Post-Traumatic Stress Disorder (PTSD) affects millions of Americans, with especially high numbers of military personnel being diagnosed ever year. Witnessing a horrific or traumatic event causes the condition, which can cause panic attacks, nightmares and severe anxiety. Around 6.8 percent of Americans will develop the mental health condition at some point in their lives. While there is no cure for PTSD, most medical professions help patients with symptom management through talk therapy, medication or other treatments. But researchers are also looking for hints at what makes a person more susceptible to developing this debilitating condition.
A recent study found that there are genetic markers in the body’s immune system that are associated with the development of PTSD. The study involved 188 United States Marines who were to be deployed to conflict zones. Each participant had a blood sample taken before and after his or her time abroad. The researchers identified groups of genes that help to regulate the immune system, which is the system’s first line of defense. These genes also regulate interferon signaling, which is the release of proteins that signal the immune system to act.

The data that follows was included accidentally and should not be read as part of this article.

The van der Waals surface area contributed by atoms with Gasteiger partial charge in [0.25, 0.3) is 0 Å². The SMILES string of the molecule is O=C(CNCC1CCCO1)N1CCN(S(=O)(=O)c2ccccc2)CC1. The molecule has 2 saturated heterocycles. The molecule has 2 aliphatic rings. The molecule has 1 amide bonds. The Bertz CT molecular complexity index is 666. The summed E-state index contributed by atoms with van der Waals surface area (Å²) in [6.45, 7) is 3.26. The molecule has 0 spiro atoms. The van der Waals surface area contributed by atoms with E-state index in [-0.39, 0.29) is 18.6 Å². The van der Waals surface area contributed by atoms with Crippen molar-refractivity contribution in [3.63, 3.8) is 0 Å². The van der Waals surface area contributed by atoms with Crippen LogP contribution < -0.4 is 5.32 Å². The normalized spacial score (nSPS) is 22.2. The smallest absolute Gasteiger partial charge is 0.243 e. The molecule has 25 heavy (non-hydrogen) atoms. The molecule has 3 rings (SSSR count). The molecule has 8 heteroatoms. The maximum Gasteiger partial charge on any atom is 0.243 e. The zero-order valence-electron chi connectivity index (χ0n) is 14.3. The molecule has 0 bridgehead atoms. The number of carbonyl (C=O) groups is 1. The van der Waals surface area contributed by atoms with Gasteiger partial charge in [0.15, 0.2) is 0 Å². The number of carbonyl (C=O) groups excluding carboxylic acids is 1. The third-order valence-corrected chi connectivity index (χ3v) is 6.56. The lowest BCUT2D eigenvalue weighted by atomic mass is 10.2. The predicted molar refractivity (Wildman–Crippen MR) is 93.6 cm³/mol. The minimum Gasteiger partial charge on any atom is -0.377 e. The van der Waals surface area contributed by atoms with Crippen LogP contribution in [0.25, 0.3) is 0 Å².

The researchers found that participants who developed PTSD tended to have the similar group of genes in their immune systems, as indicated earlier. Earlier research hypothesized this immune system connection, but this study was the first to feature veterans both before and after active duty. It is hoped that the research will lead to more studies into biomarkers, which could help doctors develop simple blood tests to check for genetic susceptibility to PTSD. Since this mental health condition affects so many people, especially soldiers, early intervention could be key to preventing people who are already at-risk.
This article is made available for general, entertainment and educational purposes only. The opinions expressed herein do not necessarily reflect those of The Joint Corp (or its franchisees and affiliates). You should always seek the advice of a licensed healthcare professional.